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Hybridization and Speciation in Fossorial Mole Rats
Eviatar Nevo and Hana Bar-El
Vol. 30, No. 4 (Dec., 1976), pp. 831-840
Published by: Society for the Study of Evolution
Stable URL: http://www.jstor.org/stable/2407822
Page Count: 10
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Natural hybridization between four pairs of karyotypes of mole rats, Spalax ehrenbergi, was analyzed to test reproductive isolation and the stages of speciation of the karyotypes involved. Hybrid zones decrease progressively in width (from 2.800 km through 0.725 km to 0.320 km), regressing negatively and linearly on the chromosomal differences between the respective parental karyotypes (2n = 58-60; 54-58; and 52-58). The expected Hardy-Weinberg proportions are realized in the first hybrid zone but not in the other two zones. Both the narrowness of the zones and the lower than expected proportion of hybrids in the 54-58 and in the 52-58 hybrid zones, are taken as evidence of selection against hybrids. Dispersal of hybrids into parental territories is restricted presumably by either cytogenetic, ethologic, and/or ecological incompatibilities. Though hybrids are at least partly fertile, their overall fitness appears lower than that of the parental types. The nature and extent of hybridization in Spalax ehrenbergi reinforces the hypothesis that the chromosome forms are indeed young, closely related, sibling species at early stages of evolutionary divergence. The completion of reproductive isolation probably occurs currently in or near hybrid zones where hybrids are eliminated by natural selection, species identification is perfected, and a progressive terminalization of species formation is under way.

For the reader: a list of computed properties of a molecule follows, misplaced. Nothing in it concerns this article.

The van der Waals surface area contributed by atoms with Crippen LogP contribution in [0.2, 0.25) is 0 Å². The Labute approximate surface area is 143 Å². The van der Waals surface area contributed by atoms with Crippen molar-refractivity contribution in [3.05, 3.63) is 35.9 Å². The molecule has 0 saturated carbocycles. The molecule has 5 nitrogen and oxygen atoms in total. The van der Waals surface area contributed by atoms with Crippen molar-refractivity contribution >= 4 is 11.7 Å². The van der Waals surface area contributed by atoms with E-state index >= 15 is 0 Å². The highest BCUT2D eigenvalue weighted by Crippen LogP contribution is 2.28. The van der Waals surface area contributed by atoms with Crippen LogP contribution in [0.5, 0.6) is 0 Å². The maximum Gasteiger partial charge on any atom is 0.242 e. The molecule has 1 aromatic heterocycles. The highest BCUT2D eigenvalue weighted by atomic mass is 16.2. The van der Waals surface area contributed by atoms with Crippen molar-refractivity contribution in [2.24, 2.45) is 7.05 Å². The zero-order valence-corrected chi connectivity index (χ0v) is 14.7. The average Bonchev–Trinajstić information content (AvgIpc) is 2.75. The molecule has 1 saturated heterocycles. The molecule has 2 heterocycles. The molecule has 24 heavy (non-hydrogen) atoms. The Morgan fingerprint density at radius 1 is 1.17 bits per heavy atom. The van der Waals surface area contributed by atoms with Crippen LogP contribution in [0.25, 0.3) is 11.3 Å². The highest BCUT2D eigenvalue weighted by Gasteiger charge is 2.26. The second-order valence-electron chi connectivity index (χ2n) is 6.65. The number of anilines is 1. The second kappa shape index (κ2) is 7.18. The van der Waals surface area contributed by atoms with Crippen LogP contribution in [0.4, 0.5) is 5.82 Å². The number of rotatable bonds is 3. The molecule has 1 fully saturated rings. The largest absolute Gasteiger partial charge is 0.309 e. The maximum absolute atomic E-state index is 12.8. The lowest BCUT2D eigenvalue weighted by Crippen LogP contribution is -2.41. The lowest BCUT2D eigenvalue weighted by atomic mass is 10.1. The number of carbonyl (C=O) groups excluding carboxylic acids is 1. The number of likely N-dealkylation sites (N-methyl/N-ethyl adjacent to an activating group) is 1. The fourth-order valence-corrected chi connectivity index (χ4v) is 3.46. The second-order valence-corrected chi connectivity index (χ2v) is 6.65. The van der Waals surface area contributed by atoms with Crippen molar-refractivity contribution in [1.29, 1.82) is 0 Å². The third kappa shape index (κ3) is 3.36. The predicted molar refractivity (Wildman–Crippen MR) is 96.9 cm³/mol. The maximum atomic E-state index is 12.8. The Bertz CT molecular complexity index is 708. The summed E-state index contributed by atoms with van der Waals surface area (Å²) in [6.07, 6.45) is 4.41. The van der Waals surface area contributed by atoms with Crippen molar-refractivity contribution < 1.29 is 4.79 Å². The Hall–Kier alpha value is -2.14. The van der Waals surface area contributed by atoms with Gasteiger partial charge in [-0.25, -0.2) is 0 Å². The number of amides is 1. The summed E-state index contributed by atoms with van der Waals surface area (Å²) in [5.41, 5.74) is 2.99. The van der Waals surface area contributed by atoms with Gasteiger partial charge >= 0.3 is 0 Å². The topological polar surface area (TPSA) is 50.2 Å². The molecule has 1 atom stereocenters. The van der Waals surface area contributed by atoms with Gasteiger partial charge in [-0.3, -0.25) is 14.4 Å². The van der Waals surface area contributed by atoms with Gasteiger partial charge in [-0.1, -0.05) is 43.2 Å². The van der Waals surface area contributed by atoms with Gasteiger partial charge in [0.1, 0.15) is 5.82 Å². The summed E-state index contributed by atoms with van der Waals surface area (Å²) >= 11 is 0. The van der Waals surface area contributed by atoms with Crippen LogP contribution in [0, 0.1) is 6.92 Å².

Evolution © 1976 Society for the Study of Evolution